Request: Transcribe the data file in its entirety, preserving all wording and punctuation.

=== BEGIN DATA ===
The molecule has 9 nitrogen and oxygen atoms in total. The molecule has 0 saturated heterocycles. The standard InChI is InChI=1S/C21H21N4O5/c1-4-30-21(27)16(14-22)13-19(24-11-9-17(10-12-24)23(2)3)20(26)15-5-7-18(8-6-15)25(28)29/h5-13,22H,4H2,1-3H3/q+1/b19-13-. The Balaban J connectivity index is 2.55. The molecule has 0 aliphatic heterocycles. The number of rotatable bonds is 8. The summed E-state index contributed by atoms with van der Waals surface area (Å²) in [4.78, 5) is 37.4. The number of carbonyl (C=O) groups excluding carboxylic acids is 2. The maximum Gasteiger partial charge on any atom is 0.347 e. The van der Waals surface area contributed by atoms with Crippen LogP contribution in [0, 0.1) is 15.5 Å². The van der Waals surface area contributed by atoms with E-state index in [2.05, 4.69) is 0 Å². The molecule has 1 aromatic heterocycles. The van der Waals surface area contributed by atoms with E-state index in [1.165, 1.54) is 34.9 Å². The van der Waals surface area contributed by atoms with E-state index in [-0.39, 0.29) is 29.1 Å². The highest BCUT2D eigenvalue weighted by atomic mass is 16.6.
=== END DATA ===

The molecule has 9 nitrogen and oxygen atoms in total. The molecule has 0 saturated heterocycles. The standard InChI is InChI=1S/C21H21N4O5/c1-4-30-21(27)16(14-22)13-19(24-11-9-17(10-12-24)23(2)3)20(26)15-5-7-18(8-6-15)25(28)29/h5-13,22H,4H2,1-3H3/q+1/b19-13-. The Balaban J connectivity index is 2.55. The molecule has 0 aliphatic heterocycles. The number of rotatable bonds is 8. The summed E-state index contributed by atoms with van der Waals surface area (Å²) in [4.78, 5) is 37.4. The number of carbonyl (C=O) groups excluding carboxylic acids is 2. The maximum Gasteiger partial charge on any atom is 0.347 e. The van der Waals surface area contributed by atoms with Crippen LogP contribution in [0, 0.1) is 15.5 Å². The van der Waals surface area contributed by atoms with E-state index in [2.05, 4.69) is 0 Å². The molecule has 1 aromatic heterocycles. The van der Waals surface area contributed by atoms with E-state index in [1.165, 1.54) is 34.9 Å². The van der Waals surface area contributed by atoms with E-state index in [-0.39, 0.29) is 29.1 Å². The highest BCUT2D eigenvalue weighted by atomic mass is 16.6.